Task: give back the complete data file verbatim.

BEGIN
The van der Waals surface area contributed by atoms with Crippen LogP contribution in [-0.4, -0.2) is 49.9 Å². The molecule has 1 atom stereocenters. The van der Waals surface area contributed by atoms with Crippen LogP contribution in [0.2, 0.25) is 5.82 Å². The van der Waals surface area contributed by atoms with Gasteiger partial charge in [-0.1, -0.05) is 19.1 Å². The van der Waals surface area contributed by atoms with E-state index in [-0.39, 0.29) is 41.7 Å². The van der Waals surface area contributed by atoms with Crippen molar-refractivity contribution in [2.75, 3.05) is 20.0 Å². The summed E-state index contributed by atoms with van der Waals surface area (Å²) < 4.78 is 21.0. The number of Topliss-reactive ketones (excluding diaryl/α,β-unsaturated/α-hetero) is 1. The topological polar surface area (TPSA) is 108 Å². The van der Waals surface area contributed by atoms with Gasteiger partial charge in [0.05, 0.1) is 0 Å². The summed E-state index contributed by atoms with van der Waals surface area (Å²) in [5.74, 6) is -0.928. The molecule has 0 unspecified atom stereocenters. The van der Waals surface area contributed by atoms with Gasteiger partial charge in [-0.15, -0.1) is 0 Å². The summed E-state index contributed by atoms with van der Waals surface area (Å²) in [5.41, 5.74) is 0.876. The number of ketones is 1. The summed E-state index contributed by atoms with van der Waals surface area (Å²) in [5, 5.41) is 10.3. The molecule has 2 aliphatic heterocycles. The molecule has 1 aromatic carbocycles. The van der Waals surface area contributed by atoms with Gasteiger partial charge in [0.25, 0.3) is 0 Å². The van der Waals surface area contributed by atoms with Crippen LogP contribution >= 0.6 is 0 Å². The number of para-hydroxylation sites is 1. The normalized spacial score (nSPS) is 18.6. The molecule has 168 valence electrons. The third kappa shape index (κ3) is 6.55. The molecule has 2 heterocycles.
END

The van der Waals surface area contributed by atoms with Crippen LogP contribution in [-0.4, -0.2) is 49.9 Å². The molecule has 1 atom stereocenters. The van der Waals surface area contributed by atoms with Crippen LogP contribution in [0.2, 0.25) is 5.82 Å². The van der Waals surface area contributed by atoms with Gasteiger partial charge in [-0.1, -0.05) is 19.1 Å². The van der Waals surface area contributed by atoms with E-state index in [-0.39, 0.29) is 41.7 Å². The van der Waals surface area contributed by atoms with Crippen molar-refractivity contribution in [2.75, 3.05) is 20.0 Å². The summed E-state index contributed by atoms with van der Waals surface area (Å²) < 4.78 is 21.0. The number of Topliss-reactive ketones (excluding diaryl/α,β-unsaturated/α-hetero) is 1. The topological polar surface area (TPSA) is 108 Å². The van der Waals surface area contributed by atoms with Gasteiger partial charge in [0.05, 0.1) is 0 Å². The summed E-state index contributed by atoms with van der Waals surface area (Å²) in [5.74, 6) is -0.928. The molecule has 0 unspecified atom stereocenters. The van der Waals surface area contributed by atoms with Gasteiger partial charge in [-0.15, -0.1) is 0 Å². The summed E-state index contributed by atoms with van der Waals surface area (Å²) in [5.41, 5.74) is 0.876. The number of ketones is 1. The summed E-state index contributed by atoms with van der Waals surface area (Å²) in [5, 5.41) is 10.3. The molecule has 2 aliphatic heterocycles. The molecule has 1 aromatic carbocycles. The van der Waals surface area contributed by atoms with Gasteiger partial charge in [0.25, 0.3) is 0 Å². The van der Waals surface area contributed by atoms with Crippen LogP contribution >= 0.6 is 0 Å². The number of para-hydroxylation sites is 1. The normalized spacial score (nSPS) is 18.6. The molecule has 168 valence electrons. The third kappa shape index (κ3) is 6.55. The molecule has 2 heterocycles.